Personal growth work is a burgeoning industry with many forms of ‘expert’. There are the video wizards that extol daily meditations, the ladies who promise you can life the life you want (Danielle LaPorte, Gabby, etc.), doctors, spiritual teachers, shamans, energy healers and MORE. Sort of make your heads start to spin with all the options for living your best life now.
Over the last handful of years that I’ve done my own personal investigating, I’ve noticed themes crop up across several channels and patterns that are created. Many people believe we are either operating from one of two places – Fear or Love. When we love, have an open heart and listen to our inner wisdom (or higher self, or soul, or spirit) life flows. When we operate from fear, shit happens – we break up with life partners, change jobs, experience financial stress. And while I embrace the concept and happily share helpful insight and timely quips to friends going through life muck, I’ve recently smacked into a big wall of fear that has me near paralyzed.
I’ve learned that it’s best to accept fear, note it, don’t judge it and just let it sit and move through you, but good lord am I uncomfortable. EXTREMELY uncomfortable in my own skin just now. After years of flowing and feeling really strong and happy and confident, I’ve found doubt, haziness and even terror creeping in as of late. It’s a new feeling and so I started doing some personal r&d to figure out where it’s coming from.
– to let my boyfriend move to the US (from the UK) because I feel that I am then the sole bread winner (at least in the short term) and somewhat responsible for his happiness AND the reason that he’s giving up a steady, lovely job and a comfortable home that he owns.
– that my financial ‘worth’ will never amount to much and that’s in direct conflict with my bf’s goals. I don’t think I’ll ever be able to afford a home and while it never bothered me before, suddenly I’m feeling a bit of a failure.
– that I don’t have any long term skill. As a lifetime make-it-work girl, I’ve cobbled together a job and life that I love, but it is suddenly feeling like it’s not ‘enough’.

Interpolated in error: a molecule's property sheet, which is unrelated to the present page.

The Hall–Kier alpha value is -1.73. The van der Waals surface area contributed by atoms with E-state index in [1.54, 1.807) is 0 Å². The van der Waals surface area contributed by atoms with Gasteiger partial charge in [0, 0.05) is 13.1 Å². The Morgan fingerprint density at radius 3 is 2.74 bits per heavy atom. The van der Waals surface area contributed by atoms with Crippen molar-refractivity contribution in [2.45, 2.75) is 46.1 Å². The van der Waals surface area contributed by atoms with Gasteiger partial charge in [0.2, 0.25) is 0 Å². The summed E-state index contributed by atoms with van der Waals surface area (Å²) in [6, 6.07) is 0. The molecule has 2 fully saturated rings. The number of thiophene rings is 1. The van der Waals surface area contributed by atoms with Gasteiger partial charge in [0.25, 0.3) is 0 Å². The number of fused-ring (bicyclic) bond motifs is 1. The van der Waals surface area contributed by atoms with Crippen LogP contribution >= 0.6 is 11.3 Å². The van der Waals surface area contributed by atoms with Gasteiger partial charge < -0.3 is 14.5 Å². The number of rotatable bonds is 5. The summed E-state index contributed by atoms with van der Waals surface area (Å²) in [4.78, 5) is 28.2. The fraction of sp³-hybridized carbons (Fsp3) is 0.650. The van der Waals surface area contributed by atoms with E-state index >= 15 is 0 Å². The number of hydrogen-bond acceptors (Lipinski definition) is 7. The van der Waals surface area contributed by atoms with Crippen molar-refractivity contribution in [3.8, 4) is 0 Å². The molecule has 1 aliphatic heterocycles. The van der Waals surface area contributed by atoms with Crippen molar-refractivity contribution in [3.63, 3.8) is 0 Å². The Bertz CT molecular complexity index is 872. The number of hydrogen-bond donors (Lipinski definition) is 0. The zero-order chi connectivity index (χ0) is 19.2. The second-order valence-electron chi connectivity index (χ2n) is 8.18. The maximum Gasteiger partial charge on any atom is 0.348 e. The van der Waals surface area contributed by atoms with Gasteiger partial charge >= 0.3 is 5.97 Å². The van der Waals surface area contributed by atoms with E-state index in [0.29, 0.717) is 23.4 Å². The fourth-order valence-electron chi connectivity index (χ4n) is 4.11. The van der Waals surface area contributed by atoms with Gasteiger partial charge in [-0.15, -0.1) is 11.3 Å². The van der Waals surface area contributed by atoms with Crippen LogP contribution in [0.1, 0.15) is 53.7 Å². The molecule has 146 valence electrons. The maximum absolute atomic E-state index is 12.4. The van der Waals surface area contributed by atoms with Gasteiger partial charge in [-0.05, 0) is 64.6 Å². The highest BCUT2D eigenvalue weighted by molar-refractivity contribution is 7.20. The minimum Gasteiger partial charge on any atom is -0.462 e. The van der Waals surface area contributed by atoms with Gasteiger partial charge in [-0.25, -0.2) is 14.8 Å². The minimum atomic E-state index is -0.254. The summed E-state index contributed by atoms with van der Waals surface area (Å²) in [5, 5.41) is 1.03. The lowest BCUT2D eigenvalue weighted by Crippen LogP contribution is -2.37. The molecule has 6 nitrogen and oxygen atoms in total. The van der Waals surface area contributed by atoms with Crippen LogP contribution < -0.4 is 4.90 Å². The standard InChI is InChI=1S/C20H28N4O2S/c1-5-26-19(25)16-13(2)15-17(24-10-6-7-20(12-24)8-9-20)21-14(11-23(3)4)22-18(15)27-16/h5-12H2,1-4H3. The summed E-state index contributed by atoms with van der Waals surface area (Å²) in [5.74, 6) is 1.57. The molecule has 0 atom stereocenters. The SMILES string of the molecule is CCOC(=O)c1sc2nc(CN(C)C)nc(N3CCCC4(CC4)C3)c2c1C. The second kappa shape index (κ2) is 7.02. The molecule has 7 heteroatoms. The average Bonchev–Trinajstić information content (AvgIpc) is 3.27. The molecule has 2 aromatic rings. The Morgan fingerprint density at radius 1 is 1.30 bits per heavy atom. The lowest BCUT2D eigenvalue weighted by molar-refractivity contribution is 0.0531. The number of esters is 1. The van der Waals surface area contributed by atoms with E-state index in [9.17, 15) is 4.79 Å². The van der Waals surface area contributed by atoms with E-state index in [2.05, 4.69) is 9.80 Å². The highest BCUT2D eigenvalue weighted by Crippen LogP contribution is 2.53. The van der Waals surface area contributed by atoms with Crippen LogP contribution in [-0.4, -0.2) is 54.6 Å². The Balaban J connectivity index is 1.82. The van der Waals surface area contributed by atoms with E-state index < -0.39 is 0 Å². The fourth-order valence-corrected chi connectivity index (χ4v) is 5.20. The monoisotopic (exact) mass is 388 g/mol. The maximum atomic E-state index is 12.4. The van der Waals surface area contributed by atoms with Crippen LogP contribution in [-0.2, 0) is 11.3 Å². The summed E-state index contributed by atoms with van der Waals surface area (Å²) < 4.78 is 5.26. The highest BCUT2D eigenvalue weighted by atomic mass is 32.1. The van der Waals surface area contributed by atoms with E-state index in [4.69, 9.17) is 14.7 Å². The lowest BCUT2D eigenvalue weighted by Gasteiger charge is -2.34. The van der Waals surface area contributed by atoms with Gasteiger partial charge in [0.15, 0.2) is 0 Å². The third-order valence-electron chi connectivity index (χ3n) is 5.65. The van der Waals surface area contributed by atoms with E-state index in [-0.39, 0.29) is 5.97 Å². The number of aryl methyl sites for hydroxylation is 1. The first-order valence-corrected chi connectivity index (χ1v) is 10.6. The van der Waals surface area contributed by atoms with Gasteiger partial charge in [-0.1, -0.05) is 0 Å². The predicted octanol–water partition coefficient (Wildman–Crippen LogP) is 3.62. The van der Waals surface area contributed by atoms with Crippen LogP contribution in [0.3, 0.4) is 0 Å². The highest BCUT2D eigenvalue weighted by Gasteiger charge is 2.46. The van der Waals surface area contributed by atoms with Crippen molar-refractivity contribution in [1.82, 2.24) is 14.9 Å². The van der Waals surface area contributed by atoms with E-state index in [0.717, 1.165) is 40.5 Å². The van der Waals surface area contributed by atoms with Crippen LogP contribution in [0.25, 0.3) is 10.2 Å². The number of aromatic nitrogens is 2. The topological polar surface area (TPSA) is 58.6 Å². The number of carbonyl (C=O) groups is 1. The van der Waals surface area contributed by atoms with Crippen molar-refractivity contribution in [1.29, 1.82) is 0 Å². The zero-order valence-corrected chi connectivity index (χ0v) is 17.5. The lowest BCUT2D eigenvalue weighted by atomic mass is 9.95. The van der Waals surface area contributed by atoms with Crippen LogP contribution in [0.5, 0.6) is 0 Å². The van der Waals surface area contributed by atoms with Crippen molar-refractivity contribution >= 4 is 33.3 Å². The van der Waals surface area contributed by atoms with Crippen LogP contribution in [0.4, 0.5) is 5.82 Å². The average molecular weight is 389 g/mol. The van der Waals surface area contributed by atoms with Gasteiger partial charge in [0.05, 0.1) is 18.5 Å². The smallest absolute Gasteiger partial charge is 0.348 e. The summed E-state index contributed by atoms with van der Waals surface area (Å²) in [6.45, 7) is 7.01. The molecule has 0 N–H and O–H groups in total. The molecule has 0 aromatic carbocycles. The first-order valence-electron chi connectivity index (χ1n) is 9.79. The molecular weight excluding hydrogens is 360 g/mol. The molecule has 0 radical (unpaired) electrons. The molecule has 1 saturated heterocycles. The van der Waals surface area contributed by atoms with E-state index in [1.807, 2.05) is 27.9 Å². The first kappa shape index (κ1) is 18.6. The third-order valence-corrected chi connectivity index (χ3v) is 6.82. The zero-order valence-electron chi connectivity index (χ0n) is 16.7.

Noting my terror, I am now doing what I always do – trying to create a quiet space to breathe, sitting quietly, reading my Eckhart/4 Agreements, googling for answers, reading my intentions.
I can’t say I’ve moved through it, but for this. very. moment. I am somewhat calmer. Check out these resources for fear – Danielle LaPorte’s worksheet highlighting The Diamond Approach where you basically ask yourself the same question over and over again. My neighbor recently did this to me (though, not sure if she was specifically using this technique) and it was SO effective and I was SO startled at my answer that I burst into tears.
Byron Katie does The Work, which is a fabulous way to talk yourself off a ledge and make calm choices around what emotions you are choosing to experience. It centers more around turmoil with a peer/partner friend, but I ended up doing a worksheet about something unrelated to my fear and it was helpful. I LOVE BYRON KATIE and she had this great practice around fear. I did a brief ‘report’ and it was somewhat helpful, mostly because I know I sound like a lunatic and it’s not ‘real’, but I can’t say my stomach has stopped hurting or my head stopped swirling. Next up, quiet meditation. I’m going to turn on some tibetan bowls, crank my headphones up and just let the 1,000 thoughts come to me so I can look at them, ask myself “is it true I need to be fearful?” and (hopefully) release it. WISH ME LUCK!!
Dealing with Fear and Terror, from Byron Katie
Practice reporting events to yourself as if a circumstance you find yourself in were actually a news story and you were the roving reporter. Announce exactly what your surroundings are and what’s happening “on the scene” at that very moment.
Fear is always the result of an unquestioned past imagined as a future.
If you’re afraid, find the core belief and ask yourself, “Is it true that I need to be fearful in this situation? What is actually happening right now, physically? Where is my body (hands, arms, feet, legs, head)? What do I see (trees, walls, windows, sky)?”
Impersonalizing our stories gives us an opportunity to look at circumstances more objectively and determine our responses to what life brings. Believing our untrue thoughts is a good way to scare ourselves to death.